BMA representatives in North Wales have warned that locums working at health board-managed practices are being faced with an ‘unacceptable workload’.
The North East Wales BMA division said locums working at GP surgeries managed by Betsi Cadwaladr University Health Board were being put under serious pressure having to manage upwards of 5,000 patients.
Dr Farook Jishi, division secretary, said they put a motion forward to the BMA annual conference after the issue was raised with them multiple times.
They said a single locum doctor working in one of the health board managed practices could have 5,300 patients on their list due to a shortage of staff.
Dr Jishi said they had called on the Welsh Government to take active steps to alleviate this workload.
‘It is hard enough for GPs when it is their own patients and they know the area,’ he said.
‘There is a problem in Wales in recruiting doctors but particularly in North West Wales.
‘It puts a tremendous amount of stress on doctors and many are leaving the profession.’
The health board has been forced to take over a number of practices after they were threatened with closure when partners resigned or retired and there was no one to take over.
Analysis from the BMA earlier this year warned 70 practices in Wales were at risk of being forced to close.
Plans to train new doctors in community-based medical places in North Wales were announced recently by the Welsh government to try to attract GPs to the area.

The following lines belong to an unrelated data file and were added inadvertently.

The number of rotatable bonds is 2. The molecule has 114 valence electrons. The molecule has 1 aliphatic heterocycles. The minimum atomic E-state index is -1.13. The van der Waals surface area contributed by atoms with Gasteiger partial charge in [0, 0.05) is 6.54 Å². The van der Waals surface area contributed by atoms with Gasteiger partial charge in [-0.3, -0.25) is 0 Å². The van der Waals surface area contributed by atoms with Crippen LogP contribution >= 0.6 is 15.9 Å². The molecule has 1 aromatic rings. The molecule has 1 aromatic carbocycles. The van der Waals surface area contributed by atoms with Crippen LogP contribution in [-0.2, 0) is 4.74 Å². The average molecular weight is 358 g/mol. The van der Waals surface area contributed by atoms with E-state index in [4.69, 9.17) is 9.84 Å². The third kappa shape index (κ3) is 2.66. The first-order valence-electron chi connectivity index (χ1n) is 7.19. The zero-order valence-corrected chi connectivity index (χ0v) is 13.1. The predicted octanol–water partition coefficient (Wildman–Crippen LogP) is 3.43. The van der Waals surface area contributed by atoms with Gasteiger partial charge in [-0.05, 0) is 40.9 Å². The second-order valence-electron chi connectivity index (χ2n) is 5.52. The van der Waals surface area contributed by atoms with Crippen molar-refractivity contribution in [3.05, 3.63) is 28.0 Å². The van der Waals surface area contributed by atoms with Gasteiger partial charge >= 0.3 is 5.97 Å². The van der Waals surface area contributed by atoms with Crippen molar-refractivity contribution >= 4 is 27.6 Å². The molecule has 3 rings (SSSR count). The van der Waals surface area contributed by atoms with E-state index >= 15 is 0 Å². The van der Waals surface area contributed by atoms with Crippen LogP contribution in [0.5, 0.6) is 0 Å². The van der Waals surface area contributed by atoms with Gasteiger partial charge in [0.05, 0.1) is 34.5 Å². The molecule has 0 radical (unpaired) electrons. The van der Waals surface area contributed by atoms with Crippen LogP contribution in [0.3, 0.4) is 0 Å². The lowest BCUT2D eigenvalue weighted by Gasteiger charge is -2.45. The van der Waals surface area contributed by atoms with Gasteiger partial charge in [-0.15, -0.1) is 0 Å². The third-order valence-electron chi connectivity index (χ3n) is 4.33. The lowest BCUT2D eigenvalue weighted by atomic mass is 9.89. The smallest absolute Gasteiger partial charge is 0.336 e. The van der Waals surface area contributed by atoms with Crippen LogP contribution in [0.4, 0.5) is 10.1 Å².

GPs in North Wales had warned they were struggling to compete with locum fees offered by NHS-managed practices to try and entice the few number of available doctors.
In October last year Betsi Cadwaladr Health Board had been forced to run some sessions at a practice in Wrexham with no GPs after struggling to find enough locums to fill the rotas.
Gareth Bowdler, east area medical director for the health board said: ‘We are working hard to provide the best quality primary care services for patients as possible.
‘Recruitment of GPs is an ongoing challenge due to an unprecedented shortage of GPs nationally.’
He added they were doing everything they could to recruit salaried, permanent GPs to their practices.
‘We have successfully recruited more allied health professionals such as prescribing nurses, pharmacists and physiotherapists to work in surgeries in the East area to help ease the workload for our GPs.’